8/08/08 is a date that comes up only once in every century and it’s upon us as I write. This time the date is even more special because it’s the date on which the Summer Olympics begins. I LOVE the Olympics, both Winter and Summer, and I’m so glad they they’ve split the two so I have to wait only 2 years between my Olympic TV feast. You’ll find lots of good sports designs in both our Free Designs and designs for sale sections. What you won’t find, however, is a design of the Olympic rings and why I’ve illustrated this paragraph with a mock set of rings made from the numbers of the date. The reason is that the Olympic rings are a copyrighted and trademarked symbol and the Olympic committee is very aggressive about policing their use.
All of which brings me to what I really want to talk about.
We all love our copyrighted characters, like Mickey Mouse, Hello Kitty,
Precious Moments, Garfield, Betty
Boop, etc. Some embroidery design companies have licensed these characters and
brought out sets of designs using them. If we purchase these designs we are
free to use them on items for ourselves and as gifts to others. We’re not
permitted to use them on items we for sale On the other hand, the question of
whether we are permitted to digitize these characters for our own personal use,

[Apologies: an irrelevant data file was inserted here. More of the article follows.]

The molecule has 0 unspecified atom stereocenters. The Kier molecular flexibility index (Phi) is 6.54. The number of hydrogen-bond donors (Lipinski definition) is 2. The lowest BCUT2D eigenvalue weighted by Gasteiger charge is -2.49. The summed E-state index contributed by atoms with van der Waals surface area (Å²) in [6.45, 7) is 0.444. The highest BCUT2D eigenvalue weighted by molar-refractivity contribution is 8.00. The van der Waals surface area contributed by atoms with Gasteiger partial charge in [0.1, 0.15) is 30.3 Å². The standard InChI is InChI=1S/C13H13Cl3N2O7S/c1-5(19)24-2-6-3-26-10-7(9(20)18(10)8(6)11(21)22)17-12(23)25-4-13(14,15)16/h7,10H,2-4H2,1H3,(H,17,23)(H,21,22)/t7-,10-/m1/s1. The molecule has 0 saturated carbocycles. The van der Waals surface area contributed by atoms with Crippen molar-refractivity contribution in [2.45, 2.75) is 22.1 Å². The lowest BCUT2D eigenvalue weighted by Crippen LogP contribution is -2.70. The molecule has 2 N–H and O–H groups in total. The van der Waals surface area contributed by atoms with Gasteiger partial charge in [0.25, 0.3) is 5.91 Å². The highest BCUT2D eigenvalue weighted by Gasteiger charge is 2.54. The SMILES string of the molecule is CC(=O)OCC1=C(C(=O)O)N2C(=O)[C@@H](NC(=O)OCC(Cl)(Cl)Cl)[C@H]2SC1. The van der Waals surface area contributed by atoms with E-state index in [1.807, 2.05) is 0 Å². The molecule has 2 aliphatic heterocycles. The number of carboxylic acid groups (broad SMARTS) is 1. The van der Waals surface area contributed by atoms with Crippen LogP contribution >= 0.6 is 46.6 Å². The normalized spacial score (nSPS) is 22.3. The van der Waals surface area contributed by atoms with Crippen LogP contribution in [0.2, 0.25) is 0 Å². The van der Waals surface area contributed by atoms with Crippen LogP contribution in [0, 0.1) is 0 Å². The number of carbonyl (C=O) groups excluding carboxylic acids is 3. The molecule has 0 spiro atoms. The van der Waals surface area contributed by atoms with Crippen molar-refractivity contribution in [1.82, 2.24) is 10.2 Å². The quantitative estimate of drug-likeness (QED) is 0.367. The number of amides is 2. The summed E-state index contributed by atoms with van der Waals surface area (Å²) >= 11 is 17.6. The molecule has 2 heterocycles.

items for ourselves and as gifts for others, is somewhat of a gray area. I have
several transfer books with copyrighted characters and their use for embroidery
is specifically addressed in either their instructions or copyright statements.
In that case it’s fairly black and white; yes, you may. The gray area is
whether you can draw the characters yourself or get clip art on line or in
books and digitize from there. The legal
answer is, “no,” So why is this a gray area? It’s a gray area because you don’t
know any better, you’re not doing it for profit and, well, how would anyone
So why am I mentioning this here, on my blog? I’m not the
copyright police and what you do in the privacy of your home is none of my
business. However, I’ve found a few mentions in the forums here of copyrighted
characters that were digitized by some of us talented MEers with offers to
share them with others. While you’re more than welcome to share any of your
original digitizing (After all, that’s the reason AnnTheGran came into
existence in the first place.) here in the forums, I have to ask you to not
write about or share designs of copyrighted characters that you’ve digitized
yourself. I’ve nurtured annthegran.com since I first created it nearly 12 years
ago and I’m very protective of both the good name and the integrity of the
site. Believe it or not, there are some individuals out there in the wild,
wicked world of the Internet who would like to see annthegran.com go down in flames. A copyright violation is
just the kind of thing they’re looking for.
Please, please know that I’m not upset or angry or accusing anyone. I know that if anyone has done this it’s been in innocence and an attempt to be helpful and friendly. Those of us who have been enjoying this wonderful hobby for many years and have participated in online discussion groups, already know this. But so many are excitedly discovering machine embroidery and AnnTheGran every day and I know that copyrights and trademarks are the furthest things from their minds. I hope you’ll take this gentle reminder in the grandmotherly spirit in which it was written. ‘Nuff said.
Letters! We get letters!
Okay. We don’t really get letters, but we do get email and comments on the blogs and in the forums. I’m going to address just a few of them here.